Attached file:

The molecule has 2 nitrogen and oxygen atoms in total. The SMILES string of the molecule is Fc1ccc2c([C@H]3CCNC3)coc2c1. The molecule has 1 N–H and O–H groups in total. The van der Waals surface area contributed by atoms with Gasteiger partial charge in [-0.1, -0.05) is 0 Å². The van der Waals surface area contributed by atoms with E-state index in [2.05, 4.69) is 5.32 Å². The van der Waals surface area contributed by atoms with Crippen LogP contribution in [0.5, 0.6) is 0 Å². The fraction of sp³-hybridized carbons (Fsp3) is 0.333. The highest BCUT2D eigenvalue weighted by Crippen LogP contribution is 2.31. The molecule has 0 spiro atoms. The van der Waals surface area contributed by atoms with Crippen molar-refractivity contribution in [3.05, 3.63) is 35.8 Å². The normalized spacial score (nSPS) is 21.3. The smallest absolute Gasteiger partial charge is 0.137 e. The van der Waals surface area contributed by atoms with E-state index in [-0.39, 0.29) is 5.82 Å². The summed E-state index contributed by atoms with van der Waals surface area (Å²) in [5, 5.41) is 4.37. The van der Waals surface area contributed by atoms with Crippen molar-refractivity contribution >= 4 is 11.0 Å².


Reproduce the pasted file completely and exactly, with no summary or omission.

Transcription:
The molecule has 2 nitrogen and oxygen atoms in total. The SMILES string of the molecule is Fc1ccc2c([C@H]3CCNC3)coc2c1. The molecule has 1 N–H and O–H groups in total. The van der Waals surface area contributed by atoms with Gasteiger partial charge in [-0.1, -0.05) is 0 Å². The van der Waals surface area contributed by atoms with E-state index in [2.05, 4.69) is 5.32 Å². The van der Waals surface area contributed by atoms with Crippen LogP contribution in [0.5, 0.6) is 0 Å². The fraction of sp³-hybridized carbons (Fsp3) is 0.333. The highest BCUT2D eigenvalue weighted by Crippen LogP contribution is 2.31. The molecule has 0 spiro atoms. The van der Waals surface area contributed by atoms with Crippen molar-refractivity contribution in [3.05, 3.63) is 35.8 Å². The normalized spacial score (nSPS) is 21.3. The smallest absolute Gasteiger partial charge is 0.137 e. The van der Waals surface area contributed by atoms with E-state index in [-0.39, 0.29) is 5.82 Å². The summed E-state index contributed by atoms with van der Waals surface area (Å²) in [5, 5.41) is 4.37. The van der Waals surface area contributed by atoms with Crippen molar-refractivity contribution >= 4 is 11.0 Å².